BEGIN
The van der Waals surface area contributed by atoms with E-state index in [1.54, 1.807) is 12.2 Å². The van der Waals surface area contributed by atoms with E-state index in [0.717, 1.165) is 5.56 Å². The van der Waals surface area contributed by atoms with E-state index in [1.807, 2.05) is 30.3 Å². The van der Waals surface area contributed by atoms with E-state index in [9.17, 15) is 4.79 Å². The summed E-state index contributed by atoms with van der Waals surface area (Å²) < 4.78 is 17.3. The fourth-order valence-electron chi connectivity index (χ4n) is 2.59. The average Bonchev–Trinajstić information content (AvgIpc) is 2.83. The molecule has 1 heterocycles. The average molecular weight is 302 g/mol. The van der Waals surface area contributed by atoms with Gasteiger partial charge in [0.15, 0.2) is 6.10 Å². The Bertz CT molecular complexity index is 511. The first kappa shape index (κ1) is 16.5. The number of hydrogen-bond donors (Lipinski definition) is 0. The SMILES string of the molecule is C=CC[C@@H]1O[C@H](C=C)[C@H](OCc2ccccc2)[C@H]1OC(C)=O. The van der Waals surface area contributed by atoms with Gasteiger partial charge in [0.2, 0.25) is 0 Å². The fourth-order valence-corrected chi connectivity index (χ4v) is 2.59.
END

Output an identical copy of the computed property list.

The van der Waals surface area contributed by atoms with E-state index in [1.54, 1.807) is 12.2 Å². The van der Waals surface area contributed by atoms with E-state index in [0.717, 1.165) is 5.56 Å². The van der Waals surface area contributed by atoms with E-state index in [1.807, 2.05) is 30.3 Å². The van der Waals surface area contributed by atoms with E-state index in [9.17, 15) is 4.79 Å². The summed E-state index contributed by atoms with van der Waals surface area (Å²) < 4.78 is 17.3. The fourth-order valence-electron chi connectivity index (χ4n) is 2.59. The average Bonchev–Trinajstić information content (AvgIpc) is 2.83. The molecule has 1 heterocycles. The average molecular weight is 302 g/mol. The van der Waals surface area contributed by atoms with Gasteiger partial charge in [0.15, 0.2) is 6.10 Å². The Bertz CT molecular complexity index is 511. The first kappa shape index (κ1) is 16.5. The number of hydrogen-bond donors (Lipinski definition) is 0. The SMILES string of the molecule is C=CC[C@@H]1O[C@H](C=C)[C@H](OCc2ccccc2)[C@H]1OC(C)=O. The van der Waals surface area contributed by atoms with Gasteiger partial charge in [0.2, 0.25) is 0 Å². The fourth-order valence-corrected chi connectivity index (χ4v) is 2.59.